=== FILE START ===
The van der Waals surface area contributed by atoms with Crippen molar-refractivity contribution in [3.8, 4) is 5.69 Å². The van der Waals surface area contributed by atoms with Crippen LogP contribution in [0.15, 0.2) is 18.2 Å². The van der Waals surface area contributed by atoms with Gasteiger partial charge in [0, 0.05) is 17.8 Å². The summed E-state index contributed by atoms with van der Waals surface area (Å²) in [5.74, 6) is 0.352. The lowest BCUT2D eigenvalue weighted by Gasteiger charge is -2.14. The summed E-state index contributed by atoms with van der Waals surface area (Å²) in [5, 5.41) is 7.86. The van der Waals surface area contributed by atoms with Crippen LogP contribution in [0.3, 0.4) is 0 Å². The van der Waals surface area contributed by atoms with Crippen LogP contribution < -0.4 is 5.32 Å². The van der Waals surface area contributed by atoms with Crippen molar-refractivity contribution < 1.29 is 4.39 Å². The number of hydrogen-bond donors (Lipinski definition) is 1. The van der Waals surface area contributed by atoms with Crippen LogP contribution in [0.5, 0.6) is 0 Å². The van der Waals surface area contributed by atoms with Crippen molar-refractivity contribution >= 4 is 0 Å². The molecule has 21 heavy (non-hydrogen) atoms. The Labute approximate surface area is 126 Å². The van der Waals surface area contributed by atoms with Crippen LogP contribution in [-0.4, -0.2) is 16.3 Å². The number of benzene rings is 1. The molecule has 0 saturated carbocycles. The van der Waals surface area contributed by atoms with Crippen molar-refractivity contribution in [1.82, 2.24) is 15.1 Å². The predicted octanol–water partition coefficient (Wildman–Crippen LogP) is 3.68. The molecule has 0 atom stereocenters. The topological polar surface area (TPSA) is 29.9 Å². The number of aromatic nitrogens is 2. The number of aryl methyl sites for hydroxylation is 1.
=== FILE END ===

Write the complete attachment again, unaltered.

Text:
The van der Waals surface area contributed by atoms with Crippen molar-refractivity contribution in [3.8, 4) is 5.69 Å². The van der Waals surface area contributed by atoms with Crippen LogP contribution in [0.15, 0.2) is 18.2 Å². The van der Waals surface area contributed by atoms with Gasteiger partial charge in [0, 0.05) is 17.8 Å². The summed E-state index contributed by atoms with van der Waals surface area (Å²) in [5.74, 6) is 0.352. The lowest BCUT2D eigenvalue weighted by Gasteiger charge is -2.14. The summed E-state index contributed by atoms with van der Waals surface area (Å²) in [5, 5.41) is 7.86. The van der Waals surface area contributed by atoms with Crippen LogP contribution in [0.3, 0.4) is 0 Å². The van der Waals surface area contributed by atoms with Crippen LogP contribution < -0.4 is 5.32 Å². The van der Waals surface area contributed by atoms with Crippen molar-refractivity contribution < 1.29 is 4.39 Å². The number of hydrogen-bond donors (Lipinski definition) is 1. The van der Waals surface area contributed by atoms with Crippen LogP contribution in [0.5, 0.6) is 0 Å². The van der Waals surface area contributed by atoms with Crippen molar-refractivity contribution >= 4 is 0 Å². The molecule has 21 heavy (non-hydrogen) atoms. The Labute approximate surface area is 126 Å². The van der Waals surface area contributed by atoms with Crippen LogP contribution in [-0.4, -0.2) is 16.3 Å². The number of benzene rings is 1. The molecule has 0 saturated carbocycles. The van der Waals surface area contributed by atoms with Crippen molar-refractivity contribution in [1.82, 2.24) is 15.1 Å². The predicted octanol–water partition coefficient (Wildman–Crippen LogP) is 3.68. The molecule has 0 atom stereocenters. The topological polar surface area (TPSA) is 29.9 Å². The number of aromatic nitrogens is 2. The number of aryl methyl sites for hydroxylation is 1.